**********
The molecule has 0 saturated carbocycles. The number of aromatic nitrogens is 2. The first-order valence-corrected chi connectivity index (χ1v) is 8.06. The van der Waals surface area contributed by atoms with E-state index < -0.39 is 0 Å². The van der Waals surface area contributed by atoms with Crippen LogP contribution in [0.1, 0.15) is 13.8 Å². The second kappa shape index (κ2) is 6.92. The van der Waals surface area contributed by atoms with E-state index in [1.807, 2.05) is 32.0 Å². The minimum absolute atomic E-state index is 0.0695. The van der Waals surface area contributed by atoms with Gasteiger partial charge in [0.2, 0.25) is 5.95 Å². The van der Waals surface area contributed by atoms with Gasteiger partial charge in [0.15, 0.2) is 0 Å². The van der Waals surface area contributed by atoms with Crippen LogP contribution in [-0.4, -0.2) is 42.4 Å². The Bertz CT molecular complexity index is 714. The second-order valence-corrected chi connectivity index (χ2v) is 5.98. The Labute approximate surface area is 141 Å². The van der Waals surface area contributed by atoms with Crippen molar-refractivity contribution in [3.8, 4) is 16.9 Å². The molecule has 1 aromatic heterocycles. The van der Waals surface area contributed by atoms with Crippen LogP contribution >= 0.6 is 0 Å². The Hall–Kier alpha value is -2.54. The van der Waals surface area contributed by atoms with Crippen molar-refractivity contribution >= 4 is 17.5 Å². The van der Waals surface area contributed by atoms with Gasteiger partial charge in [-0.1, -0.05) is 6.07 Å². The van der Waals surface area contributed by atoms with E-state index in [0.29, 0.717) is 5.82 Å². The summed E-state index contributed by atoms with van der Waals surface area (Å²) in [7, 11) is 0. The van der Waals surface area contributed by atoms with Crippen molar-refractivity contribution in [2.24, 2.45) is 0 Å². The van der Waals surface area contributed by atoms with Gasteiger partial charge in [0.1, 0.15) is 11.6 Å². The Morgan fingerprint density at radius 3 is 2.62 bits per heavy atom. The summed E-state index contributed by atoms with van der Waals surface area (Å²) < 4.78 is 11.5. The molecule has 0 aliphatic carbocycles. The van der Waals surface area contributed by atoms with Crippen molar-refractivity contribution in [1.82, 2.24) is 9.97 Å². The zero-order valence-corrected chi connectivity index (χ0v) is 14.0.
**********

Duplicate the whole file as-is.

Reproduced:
The molecule has 0 saturated carbocycles. The number of aromatic nitrogens is 2. The first-order valence-corrected chi connectivity index (χ1v) is 8.06. The van der Waals surface area contributed by atoms with E-state index < -0.39 is 0 Å². The van der Waals surface area contributed by atoms with Crippen LogP contribution in [0.1, 0.15) is 13.8 Å². The second kappa shape index (κ2) is 6.92. The van der Waals surface area contributed by atoms with E-state index in [1.807, 2.05) is 32.0 Å². The minimum absolute atomic E-state index is 0.0695. The van der Waals surface area contributed by atoms with Gasteiger partial charge in [0.2, 0.25) is 5.95 Å². The van der Waals surface area contributed by atoms with Gasteiger partial charge in [0.15, 0.2) is 0 Å². The van der Waals surface area contributed by atoms with Crippen LogP contribution in [-0.4, -0.2) is 42.4 Å². The Bertz CT molecular complexity index is 714. The second-order valence-corrected chi connectivity index (χ2v) is 5.98. The Labute approximate surface area is 141 Å². The van der Waals surface area contributed by atoms with Crippen molar-refractivity contribution in [3.8, 4) is 16.9 Å². The molecule has 1 aromatic heterocycles. The van der Waals surface area contributed by atoms with Crippen LogP contribution >= 0.6 is 0 Å². The Hall–Kier alpha value is -2.54. The van der Waals surface area contributed by atoms with Crippen molar-refractivity contribution >= 4 is 17.5 Å². The van der Waals surface area contributed by atoms with Gasteiger partial charge in [-0.1, -0.05) is 6.07 Å². The van der Waals surface area contributed by atoms with E-state index in [0.29, 0.717) is 5.82 Å². The summed E-state index contributed by atoms with van der Waals surface area (Å²) in [7, 11) is 0. The van der Waals surface area contributed by atoms with Crippen molar-refractivity contribution in [2.24, 2.45) is 0 Å². The van der Waals surface area contributed by atoms with Gasteiger partial charge in [0.1, 0.15) is 11.6 Å². The Morgan fingerprint density at radius 3 is 2.62 bits per heavy atom. The summed E-state index contributed by atoms with van der Waals surface area (Å²) < 4.78 is 11.5. The molecule has 0 aliphatic carbocycles. The van der Waals surface area contributed by atoms with Crippen molar-refractivity contribution in [1.82, 2.24) is 9.97 Å². The zero-order valence-corrected chi connectivity index (χ0v) is 14.0.